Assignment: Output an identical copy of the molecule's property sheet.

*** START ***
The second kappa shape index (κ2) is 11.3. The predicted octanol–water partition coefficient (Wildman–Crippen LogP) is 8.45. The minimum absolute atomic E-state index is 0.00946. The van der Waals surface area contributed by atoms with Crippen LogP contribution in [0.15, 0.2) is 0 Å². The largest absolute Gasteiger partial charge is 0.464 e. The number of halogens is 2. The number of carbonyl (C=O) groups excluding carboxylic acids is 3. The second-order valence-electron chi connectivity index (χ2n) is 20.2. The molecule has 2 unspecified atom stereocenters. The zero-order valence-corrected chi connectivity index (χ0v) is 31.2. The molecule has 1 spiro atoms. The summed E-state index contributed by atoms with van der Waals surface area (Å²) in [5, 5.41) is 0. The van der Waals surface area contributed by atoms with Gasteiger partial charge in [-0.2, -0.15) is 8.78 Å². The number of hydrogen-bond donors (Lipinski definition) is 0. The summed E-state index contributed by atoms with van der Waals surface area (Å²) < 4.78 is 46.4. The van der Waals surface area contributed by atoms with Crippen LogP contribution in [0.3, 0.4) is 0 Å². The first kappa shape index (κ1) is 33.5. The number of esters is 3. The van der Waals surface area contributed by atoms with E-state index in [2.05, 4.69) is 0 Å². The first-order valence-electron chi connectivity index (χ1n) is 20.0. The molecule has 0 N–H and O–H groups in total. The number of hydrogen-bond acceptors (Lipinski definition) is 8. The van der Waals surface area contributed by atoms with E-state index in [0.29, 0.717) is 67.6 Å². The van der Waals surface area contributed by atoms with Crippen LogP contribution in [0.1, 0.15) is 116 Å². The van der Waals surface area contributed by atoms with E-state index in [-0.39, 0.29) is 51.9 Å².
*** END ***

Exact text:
The second kappa shape index (κ2) is 11.3. The predicted octanol–water partition coefficient (Wildman–Crippen LogP) is 8.45. The minimum absolute atomic E-state index is 0.00946. The van der Waals surface area contributed by atoms with Crippen LogP contribution in [0.15, 0.2) is 0 Å². The largest absolute Gasteiger partial charge is 0.464 e. The number of halogens is 2. The number of carbonyl (C=O) groups excluding carboxylic acids is 3. The second-order valence-electron chi connectivity index (χ2n) is 20.2. The molecule has 2 unspecified atom stereocenters. The zero-order valence-corrected chi connectivity index (χ0v) is 31.2. The molecule has 1 spiro atoms. The summed E-state index contributed by atoms with van der Waals surface area (Å²) in [5, 5.41) is 0. The van der Waals surface area contributed by atoms with Gasteiger partial charge in [-0.2, -0.15) is 8.78 Å². The number of hydrogen-bond donors (Lipinski definition) is 0. The summed E-state index contributed by atoms with van der Waals surface area (Å²) < 4.78 is 46.4. The van der Waals surface area contributed by atoms with Crippen LogP contribution in [0.3, 0.4) is 0 Å². The first kappa shape index (κ1) is 33.5. The number of esters is 3. The van der Waals surface area contributed by atoms with E-state index in [2.05, 4.69) is 0 Å². The first-order valence-electron chi connectivity index (χ1n) is 20.0. The molecule has 0 N–H and O–H groups in total. The number of hydrogen-bond acceptors (Lipinski definition) is 8. The van der Waals surface area contributed by atoms with E-state index in [0.29, 0.717) is 67.6 Å². The van der Waals surface area contributed by atoms with Crippen LogP contribution in [0.1, 0.15) is 116 Å². The van der Waals surface area contributed by atoms with E-state index in [-0.39, 0.29) is 51.9 Å².